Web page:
Wednesday, 15 October 2014

Shetland 2014 - Day 6 - Mark gets the Horn and the tale of two Buntings

As we woke up the weather was still pretty grim, albeit better than it had been predicted first thing so we trudged out to Veensgarth to get Mark the Hornemann's Arctic Redpoll that Al and I had jammed on the previous evening.

It didn't take us long to pick it out (as it flew across with three other Redpolls), but unfortunately for Mark, it landed in full view for us, but totally obscured from the other side of the bush... precisely where Mark had wandered over to!! It took off again and headed over to a garden 100m away but it was only a few minutes later (and when Mark had got back to where we were) when it flew in again and fed on a thistle in the open only 20 metres away. At first, Al and I thought it may had been a different bird to the night before as it didn't look like the snowballs the other Hornemann's Arctic Redpolls we'd seen previously often do. We discussed the possibility of it being a Coue's but none of us could be absolutely sure of what it was (although we were all agreed it was stunning and definitely an Arctic Redpoll!).
Hornemann's Arctic Redpoll (Carduelis hornemanni hornemanni), Veensgarth, Mainland
We then found out there was a Radde's Warbler that had just been found at the Sumburgh Hotel, so we set off down there to try and connect with it. Unfortunately on arrival we learnt from Hugh Harrop that it had been found sheltering underneath the Shetland Wildlife tour bus with its eyes half-closed and released into the potato field, only for it to flop on its side before slowly making its way into cover, not being seen since. The likelihood was that this was one of many vagrants whose migration had taken just too much of a toll on it's fragile little frame and had most probably died amongst the crop. It's very easy to forget just how much of a struggle migration can be for some of these birds. While we were talking with Hugh we saw a Long-eared Owl huddled up against a stone wall but also took the opportunity to talk to him about the Veensgarth Redpoll. He said that he was happy with it being a Hornemann's and explained that even though he felt it was an interesting bird, the face wasn't 'smashed in' enough and it was just bulky enough around the neck so he'd put it down as Hornemann's-type, probably a 1st-winter female.... No wonder it didn't look quite right to us, the vast majority that end up on our shores are the classic big fat male snowballs! We took the opportunity to have a look around the walls hoping for a Locustella or a rare pipit but the best I could manage were a few Twite (not that I was complaining.... I think they're stunning little birds!).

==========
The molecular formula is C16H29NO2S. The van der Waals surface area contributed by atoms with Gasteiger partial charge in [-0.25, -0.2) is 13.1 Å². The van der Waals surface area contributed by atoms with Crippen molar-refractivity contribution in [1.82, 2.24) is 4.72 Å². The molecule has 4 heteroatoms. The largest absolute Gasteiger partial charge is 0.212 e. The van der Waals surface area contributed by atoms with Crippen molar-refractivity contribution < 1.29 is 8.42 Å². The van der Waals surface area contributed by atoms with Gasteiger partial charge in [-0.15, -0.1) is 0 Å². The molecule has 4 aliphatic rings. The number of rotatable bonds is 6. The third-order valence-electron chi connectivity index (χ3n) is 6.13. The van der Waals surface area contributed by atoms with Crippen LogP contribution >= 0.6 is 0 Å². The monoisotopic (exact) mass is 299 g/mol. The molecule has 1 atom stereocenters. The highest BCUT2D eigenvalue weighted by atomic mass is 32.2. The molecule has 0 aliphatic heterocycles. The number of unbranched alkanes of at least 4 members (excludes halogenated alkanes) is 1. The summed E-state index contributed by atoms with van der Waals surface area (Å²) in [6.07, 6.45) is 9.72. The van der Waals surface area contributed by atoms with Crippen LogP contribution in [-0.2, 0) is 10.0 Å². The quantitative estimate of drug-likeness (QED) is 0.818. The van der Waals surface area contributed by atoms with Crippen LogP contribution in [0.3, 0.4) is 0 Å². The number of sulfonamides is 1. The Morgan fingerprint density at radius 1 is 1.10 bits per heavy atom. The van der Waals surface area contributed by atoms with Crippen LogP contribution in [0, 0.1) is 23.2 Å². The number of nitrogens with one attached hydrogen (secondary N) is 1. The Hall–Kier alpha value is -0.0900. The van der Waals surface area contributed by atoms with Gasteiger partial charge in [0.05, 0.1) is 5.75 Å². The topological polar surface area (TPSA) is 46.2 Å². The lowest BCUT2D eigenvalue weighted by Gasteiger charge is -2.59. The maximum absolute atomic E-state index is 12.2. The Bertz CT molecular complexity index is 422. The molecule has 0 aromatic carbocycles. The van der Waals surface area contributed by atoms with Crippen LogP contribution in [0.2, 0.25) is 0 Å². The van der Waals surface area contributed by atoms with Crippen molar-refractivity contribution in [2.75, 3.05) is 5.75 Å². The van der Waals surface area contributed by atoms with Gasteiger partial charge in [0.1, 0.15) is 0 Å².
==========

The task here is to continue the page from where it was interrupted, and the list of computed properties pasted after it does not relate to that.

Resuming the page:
Twite (Carduelis flavirostris), Sumburgh Hotel, Mainland
We decided to make a move and try Wester Quarff but before that we went to have a look for yet another Little Bunting that had been showing well at Boddam, not too far from the beach, but when we got there the wind was howling and there was no sign of the bird. We had a wander around the area it was frequenting and Phil and Al picked it up as it flew from a track into cover in a garden. We walked up the track and a bunting shot out to land on the barbed wire fence.... but this was a Reed Bunting... I continued on and another bird flew out and landed in the grass behind a shed... I crept to the corner of the shed, looked round the corner and tucked down in the grass was the Little Bunting..... our third of the week! I managed to fire off a couple of record shots before it took flight, went round the shed and landed back on the track where Phil had originally found it. It showed really well there as well as flying over onto the main road picking at the verge for food.
Little Bunting (Emberiza pusilla), Boddam, Mainland
Little Bunting (Emberiza pusilla), Boddam, Mainland
We watched the bird for a little while until it flew from the road and tucked itself away in a garden at the top of the hill, then we decided to make our way over to Wester Quarff.

When we decamped from the van yet another Yellow-browed Warbler announced its presence and I managed to pick up a Willow Warbler in a small sycamore in the small garden just behind us. We wandered over to a small walled field next to the house and Phil saw a bird fly up from the weeds and land on the wall... it was another Little Bunting!! We got a couple of decent views of this bird as it perched on the wall on occasions, but we eventually left it to it and checked the rest of the gardens, walked the burn and walked a circuit without finding all that much. A flock of 50 Brambling feeding in a field on the other side of the valley was nice to see though.
Little Bunting (Emberiza pusilla), Wester Quarff, Mainland
The rain had set in again so we travelled back north, opting to try and see the Arctic Redpoll at Veensgarth again, but we couldn't find it in the plantation, there were a couple more Yellow-browed Warbler though, so we decided to end the day there and headed back to camp.

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